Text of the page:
Taking the plunge on a ‘gutsy’ promo

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7,300-pound SeaHunter 35 survives a 20-foot drop onto concrete and is sawed in two, Whaler-style

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You can’t break it and you can’t sink it — that’s the message the folks at SeaHunter Boats want to get out with their “Extreme Boat Test” promotional video.

It shows a SeaHunter Tournament 35 center console being dropped by a crane onto concrete from a height of 20 feet and later cut in half and dropped into the water. “We knew we had a strong boat, but we didn’t know exactly how strong it was,” says SeaHunter vice president Charlie Schiffer. “We were very confident in the laminate schedule and the materials we use. We thought the bonding between the gelcoat and the glass would be pretty ugly after the drop, but it wasn’t. We had only some gelcoat separation and chipping, maybe about $500 in gelcoat repairs. It’s really ridiculous how well it held up.”

The Princeton, Fla., builder conducted the drop test Sept. 20 at the Plantation Boat Mart on Plantation Key in the Florida Keys. About 250 onlookers shouted out a 10-second countdown before the crane released the boat. “I was nervous,” SeaHunter president Ralph Montalvo admits. “We had newspapers there, other marinas, other boatbuilders. The spotlight was on us and 20 feet is really high, but the boat held up better than I thought it would.”

A “tease” video released to Soundings Trade Only stops short of showing the boat striking the concrete. SeaHunter was planning to show the boat and the full 7-minute video at the Oct. 27-31 Fort Lauderdale International Boat Show. The company also intends to use the footage for television and online commercials.

Montalvo and Plantation Boat Mart CEO Elias De La Torre III initially planned to drop the boat to assess its strength. The idea, however, morphed into a marketing campaign, Schiffer says. “As we got into this we realized we had one hell of a promotional event, which is great during this economy,” he says.

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In the video the boat hits the concrete and bounces twice before coming to rest, Schiffer says. SeaHunter removed the twin 300-hp Yamaha 4-strokes and the fiberglass T-top before the drop test but reinstalled them before the boat was cut in half, he says.

The next day, SeaHunter carried out the second part of the promotional event. Jerry Sanders of Poseidon Towing & Salvage cut the boat in half to prove its unsinkability — a la Boston Whaler’s well-known marketing campaign. The cut took three hours and required two saw blades and two chainsaw chains.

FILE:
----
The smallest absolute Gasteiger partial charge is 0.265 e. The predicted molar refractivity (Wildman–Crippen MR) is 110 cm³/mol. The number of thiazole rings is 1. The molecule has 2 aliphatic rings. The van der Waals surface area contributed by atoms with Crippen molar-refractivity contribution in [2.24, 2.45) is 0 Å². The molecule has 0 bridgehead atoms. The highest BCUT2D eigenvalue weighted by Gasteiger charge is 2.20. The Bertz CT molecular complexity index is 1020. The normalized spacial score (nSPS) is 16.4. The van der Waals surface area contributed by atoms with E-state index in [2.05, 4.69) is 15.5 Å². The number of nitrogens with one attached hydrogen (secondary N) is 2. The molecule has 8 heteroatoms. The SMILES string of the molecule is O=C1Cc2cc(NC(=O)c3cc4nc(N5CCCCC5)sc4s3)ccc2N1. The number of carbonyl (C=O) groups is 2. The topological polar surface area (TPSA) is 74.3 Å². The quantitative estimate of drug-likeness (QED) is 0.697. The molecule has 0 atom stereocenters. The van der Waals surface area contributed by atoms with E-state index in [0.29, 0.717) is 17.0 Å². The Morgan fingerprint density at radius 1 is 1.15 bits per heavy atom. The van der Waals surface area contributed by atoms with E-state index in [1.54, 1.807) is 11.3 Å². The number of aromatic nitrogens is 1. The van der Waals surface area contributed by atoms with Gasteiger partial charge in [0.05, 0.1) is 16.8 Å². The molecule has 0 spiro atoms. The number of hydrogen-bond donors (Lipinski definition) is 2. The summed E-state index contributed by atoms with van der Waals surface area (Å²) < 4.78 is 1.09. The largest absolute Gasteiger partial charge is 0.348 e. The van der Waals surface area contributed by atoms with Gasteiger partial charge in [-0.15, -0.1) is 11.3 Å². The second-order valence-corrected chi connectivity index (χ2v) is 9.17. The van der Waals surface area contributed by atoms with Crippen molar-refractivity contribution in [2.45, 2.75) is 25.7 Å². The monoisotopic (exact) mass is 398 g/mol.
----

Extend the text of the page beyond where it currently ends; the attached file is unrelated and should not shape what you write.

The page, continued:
SeaHunter then took the aft portion of the boat for a test ride, bringing it up to 31 mph, Schiffer says. “Originally we were just going to idle around the marina and out in the bay and take pictures, but the boat was so stable and floating so high and so well that we planed it off. It looked like a landing craft from World War II,” Schiffer says.

Back at the marina, 32 volunteers boarded the half-boat. “The only reason we did not have more people on the boat is because we had used up all our volunteers,” Schiffer says.

SeaHunter’s vacuum-assisted laminate technology uses Kevlar for the hull and carbon fiber for the hatches and console, Schiffer says. The builder uses vinylester resin in a vacuum process to sandwich a composite coring between the laminates, he says. The voids between the hull and deck are filled with closed-cell high-density foam for buoyancy.

The Tournament 35, a long and narrow deep-vee, is the third-largest boat in the SeaHunter fleet. With twin 300-hp Yamahas, it tops out at 60 mph and cruises at 31 mph with a mileage rating of 2.1 mpg. A Tournament 35 goes for about $220,000 with the Yamahas and an electronics package.

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SeaHunter has been in business for about 10 years. The factory-direct builder, which operates out of a 46,000-square-foot facility, averages about 30 boats a year and expects to complete 45 to 50 this year, Schiffer says. The company employs about 40 workers and builds three inshore models (18, 22 and 24 feet) and four offshore models (29, 35, 37 and 40 feet). The company introduced its first boat — an 18-foot flats boat — at the 2003 Miami boat show. The Tournament 35 debuted a year later.

Montalvo and Schiffer come from the aviation industry. Montalvo is the former president of Avborne, an aircraft parts business, and Schiffer was general manager of operations. When Montalvo headed Avborne he fished in offshore tournaments on weekends. He eventually succumbed to his love of boating and fishing and launched SeaHunter. “The whole philosophy of this boat company is obviously to operate a sustainable business that makes money,” says Montalvo, 45. “To get there, we live the lifestyle that we’re selling, and we’re building the best boat possible for that lifestyle.”

The crash-and-splash test serves as a tool to illustrate the builder’s high standards, Montalvo says. “We took one of our bigger boats — a popular boat — and tried to kill it,” he says. “This is taking it to a higher level. Everybody says their boat is strong, but we proved it. It was a gutsy move.”

Schiffer says he knows of no other boat-drop stunt. “So I guess we’re the first to do this,” he says. Schiffer and Montalvo had talked about dropping the 7,300-pound boat from 40 feet. “When we actually saw it up there at 20 feet, we said, ‘OK, OK, that’s high enough,’ ” Schiffer says.

This article originally appeared in the November 2011 issue.

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